The 80/20 rule has many applications in our life, whether it’s personal or professional. But remember, it’s not a hard-and-fast mathematical law. Your computation does not always have to be 80 to 20. Sometimes, it’s 85/15 or 75/25. And when you’re applying it to things like relationships, the numbers become highly subjective.
So when you’re starting to get confused, return to this guide. It may not answer all your questions. But it will help you find a safe ground to land on and begin again.
Why Do We Need Measurable Goals?
Measurable goals are the first step to setting a realistic goal. It is very important to have a clear idea of what you want so that you can have a proper plan as to what needs to be done to achieve that. When people aren’t dead set on achieving something is when they set vague goals and that gives them an out for not doing it.
Unrealistic goals can be goals with either no defining line as to when it can be considered as complete or goals that are way out of the realism of achieving them. In both cases, you are going to end up failing and, in turn, being demoralized go after the said thing again. Being ambitious is important and setting goals is important – the problem occurs when you overdo both of these things.
“All who have accomplished great things have had a great aim, have fixed their gaze on a goal which was high, one which sometimes seemed impossible.”
-Orison Swett Marden
Let’s start with the basics today – Why do we need to set goals?
“Man does not live by bread alone.” This is what Jesus says when Satan asks him to turn a stone into bread.
The world has discussed this popular maxim for over years. What does a man need to truly live?
The moment we are born, the society categorizes us, labels us, gives us a name and expects us to make our presence count. We are sent to school, then to college, all this to get a job and continue the same cycle with our children. But why do we need a job? We need a job to make our stay on this planet comfortable.
Some of you may interpret this statement as basic requirements one needs to lead a normal-ordinary life. But ‘bread’ stands for much more than just food, clothes and shelter. There is deeper meaning to the statement. There is a difference between living your life and merely existing.
We all have this phase in life when we are pressurized to choose our career options. We either go for engineering or medicine or maybe even law or accounts. This is the point where you should choose what you like rather than what would pay better in future. If you are passionate about your choice, then you would eventually find your way to success. Choose a path you are willing to travel despite all the hardships you experience on the way.
Some of you say you are not even clear with your passion. In that case list your talents and interests, weigh the pros and cons of each option and choose one.
There is always a way, a choice because 30 years from now you cannot afford to have regrets about the one thing which shaped your whole life. This is why goals are needed and to achieve them, measurable ones are the most logical way to go.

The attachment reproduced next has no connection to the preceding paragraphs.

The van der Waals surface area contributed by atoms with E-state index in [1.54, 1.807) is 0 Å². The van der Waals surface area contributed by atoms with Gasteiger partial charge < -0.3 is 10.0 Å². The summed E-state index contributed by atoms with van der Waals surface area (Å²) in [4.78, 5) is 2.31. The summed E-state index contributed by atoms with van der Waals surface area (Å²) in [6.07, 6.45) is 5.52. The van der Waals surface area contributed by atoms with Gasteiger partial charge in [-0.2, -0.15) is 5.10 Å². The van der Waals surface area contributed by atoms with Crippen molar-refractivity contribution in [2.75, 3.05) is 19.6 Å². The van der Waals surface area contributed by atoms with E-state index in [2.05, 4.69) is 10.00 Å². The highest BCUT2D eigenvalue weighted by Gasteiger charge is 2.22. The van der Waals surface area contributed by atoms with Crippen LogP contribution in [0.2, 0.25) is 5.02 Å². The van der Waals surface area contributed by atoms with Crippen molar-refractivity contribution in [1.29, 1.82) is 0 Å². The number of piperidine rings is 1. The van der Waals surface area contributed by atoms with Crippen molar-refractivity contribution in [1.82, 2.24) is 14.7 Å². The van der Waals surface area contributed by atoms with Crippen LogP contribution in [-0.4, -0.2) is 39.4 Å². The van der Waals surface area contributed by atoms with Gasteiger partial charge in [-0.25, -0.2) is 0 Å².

“Our goals can only be reached through a vehicle of a plan, in which we must fervently believe, and upon which we must vigorously act. There is no other route to success.”
Measurable goals define a goal that is specific and measurable and that makes it more likely to be achieved.
Imagine having hundreds of immeasurable goals written down on your list – what do you think you are going to achieve or how many goals do you think you will be able to achieve? If I say I want to get a healthy body and that is my goal. Now, because I haven’t specified how much weight I need to lose in order to get to my desired weight, I cannot make a proper plan and I will not know when to stop or how dedicated I need to be. I will not be able to mark it as achieved and move on to another goal because this one will always linger in my mind as incomplete. Marking goals as achieved or complete is what drives up to aim for new ones.
This is why your goals need to be specific, measurable, attainable, relevant, and time-bound.
“The only way to do great work is to love what you do. If you haven’t found it yet, keep looking. Don’t settle.”
Best Ways to Deal With Self-Doubt
Self-doubt is an issue that a lot of us face. We don’t always need external factors to generate stress for us, we often do it ourselves. I have talked about how we give rise to self-doubt by comparing our journey to other people’s among other reasons. Today, I have Ellen Tran from ZyraKuma to tell you guys about the best ways to deal with self-doubt. Here’s what she has to say-
Have you ever felt like you’re just not good enough? Or you just want to run away from “fear of failure”? It’s ok! People deal with self-doubt plenty of times because it’s just a human thing we suffer from day to day.
The term “self-doubt” revolves around the mental state of feeling uncertainty or distrust within oneself (a.k.a. you). In easier terms, the feeling of rejection (“fear of failure”). A lack of low self-esteem delaying a certain action because you think you are “not good enough” for that certain thing based on lack of evidence.
Here’s an example of self-doubt: pretend you have a job in any creative industry. You’re about to do a presentation in like 15 minutes, and you’re all prepared. But at the last minute, your anxious mind is telling you all these negative thoughts like “I can’t do this!” “What if I end up embarrassing myself?” “What if no one likes my work?”. You’re there standing in a daze where you’re doubting your success and wanting to escape.
If you’re in a similar situation, don’t feel discouraged! Here are ways to deal with self-doubt.
1. Talk to a Close Family Member or Friend
It’s always good to talk to someone you trust who can be empathetic and non-judgemental (I’m probably talking about a therapist), but you can always talk to a trusted friend or a family member.